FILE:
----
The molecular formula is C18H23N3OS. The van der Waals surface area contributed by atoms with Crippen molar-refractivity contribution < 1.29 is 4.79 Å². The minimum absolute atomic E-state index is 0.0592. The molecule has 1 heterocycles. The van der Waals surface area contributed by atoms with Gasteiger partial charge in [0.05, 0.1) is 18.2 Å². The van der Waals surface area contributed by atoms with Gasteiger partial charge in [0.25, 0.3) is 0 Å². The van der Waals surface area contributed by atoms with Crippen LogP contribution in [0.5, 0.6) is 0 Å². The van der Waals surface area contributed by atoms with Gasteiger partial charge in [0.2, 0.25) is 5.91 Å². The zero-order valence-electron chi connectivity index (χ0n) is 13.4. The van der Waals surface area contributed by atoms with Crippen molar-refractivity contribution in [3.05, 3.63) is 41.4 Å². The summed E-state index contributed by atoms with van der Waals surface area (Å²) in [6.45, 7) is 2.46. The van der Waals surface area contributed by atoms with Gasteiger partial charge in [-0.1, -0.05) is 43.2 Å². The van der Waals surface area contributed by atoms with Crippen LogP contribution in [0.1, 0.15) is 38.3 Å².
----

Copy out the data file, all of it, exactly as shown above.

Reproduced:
The molecular formula is C18H23N3OS. The van der Waals surface area contributed by atoms with Crippen molar-refractivity contribution < 1.29 is 4.79 Å². The minimum absolute atomic E-state index is 0.0592. The molecule has 1 heterocycles. The van der Waals surface area contributed by atoms with Gasteiger partial charge in [0.05, 0.1) is 18.2 Å². The van der Waals surface area contributed by atoms with Gasteiger partial charge in [0.25, 0.3) is 0 Å². The van der Waals surface area contributed by atoms with Crippen LogP contribution in [0.5, 0.6) is 0 Å². The van der Waals surface area contributed by atoms with Gasteiger partial charge in [0.2, 0.25) is 5.91 Å². The zero-order valence-electron chi connectivity index (χ0n) is 13.4. The van der Waals surface area contributed by atoms with Crippen molar-refractivity contribution in [3.05, 3.63) is 41.4 Å². The summed E-state index contributed by atoms with van der Waals surface area (Å²) in [6.45, 7) is 2.46. The van der Waals surface area contributed by atoms with Gasteiger partial charge in [-0.1, -0.05) is 43.2 Å². The van der Waals surface area contributed by atoms with Crippen LogP contribution in [0.1, 0.15) is 38.3 Å².